Isolation and Flow Cytometric Characterization of Murine Small Intestinal Lymphocytes.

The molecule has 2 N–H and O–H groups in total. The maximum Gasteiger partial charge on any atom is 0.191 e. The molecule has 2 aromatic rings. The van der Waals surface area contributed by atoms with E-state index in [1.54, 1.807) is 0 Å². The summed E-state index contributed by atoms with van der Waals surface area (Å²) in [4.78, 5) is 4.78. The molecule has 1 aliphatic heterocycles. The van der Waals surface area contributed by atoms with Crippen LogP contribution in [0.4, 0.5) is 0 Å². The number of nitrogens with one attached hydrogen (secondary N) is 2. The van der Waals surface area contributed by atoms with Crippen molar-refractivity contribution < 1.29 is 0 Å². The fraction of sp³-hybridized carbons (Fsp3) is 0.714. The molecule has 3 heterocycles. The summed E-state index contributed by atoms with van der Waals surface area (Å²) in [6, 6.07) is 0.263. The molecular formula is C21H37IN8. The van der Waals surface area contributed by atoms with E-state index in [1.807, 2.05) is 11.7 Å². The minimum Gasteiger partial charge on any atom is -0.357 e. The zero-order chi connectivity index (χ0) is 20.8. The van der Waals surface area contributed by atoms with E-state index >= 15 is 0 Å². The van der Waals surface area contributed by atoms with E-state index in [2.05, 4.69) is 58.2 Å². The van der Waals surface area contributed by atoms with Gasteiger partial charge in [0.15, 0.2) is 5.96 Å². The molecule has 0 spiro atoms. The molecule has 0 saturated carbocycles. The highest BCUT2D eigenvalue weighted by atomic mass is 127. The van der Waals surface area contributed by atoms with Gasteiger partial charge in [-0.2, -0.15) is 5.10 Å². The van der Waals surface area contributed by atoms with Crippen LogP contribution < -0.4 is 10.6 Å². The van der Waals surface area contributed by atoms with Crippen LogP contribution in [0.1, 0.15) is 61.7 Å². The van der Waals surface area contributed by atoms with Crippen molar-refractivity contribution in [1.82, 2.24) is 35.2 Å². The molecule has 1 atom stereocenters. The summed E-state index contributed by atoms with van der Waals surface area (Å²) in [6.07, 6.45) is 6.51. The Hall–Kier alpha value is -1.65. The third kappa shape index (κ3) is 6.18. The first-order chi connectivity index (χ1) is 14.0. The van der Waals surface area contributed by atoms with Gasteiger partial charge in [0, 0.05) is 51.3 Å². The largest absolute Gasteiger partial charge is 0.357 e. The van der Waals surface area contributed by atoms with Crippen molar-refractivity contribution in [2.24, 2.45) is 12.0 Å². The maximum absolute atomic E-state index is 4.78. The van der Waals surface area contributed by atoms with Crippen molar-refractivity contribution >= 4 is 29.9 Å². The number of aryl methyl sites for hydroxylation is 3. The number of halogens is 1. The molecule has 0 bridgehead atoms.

The intestines - which contain the largest number of immune cells of any organ in the body - are constantly exposed to foreign antigens, both microbial and dietary. Given an increasing understanding that these luminal antigens help shape the immune response and that education of immune cells within the intestine is critical for a number of systemic diseases, there has been increased interest in characterizing the intestinal immune system. However, many published protocols are arduous and time-consuming. We present here a simplified protocol for the isolation of lymphocytes from the small-intestinal lamina propria, intraepithelial layer, and Peyer's patches that is rapid, reproducible, and does not require laborious Percoll gradients. Although the protocol focuses on the small intestine, it is also suitable for analysis of the colon. Moreover, we highlight some aspects that may need additional optimization depending on the specific scientific question. This approach results in the isolation of large numbers of viable lymphocytes that can subsequently be used for flow cytometric analysis or alternate means of characterization.
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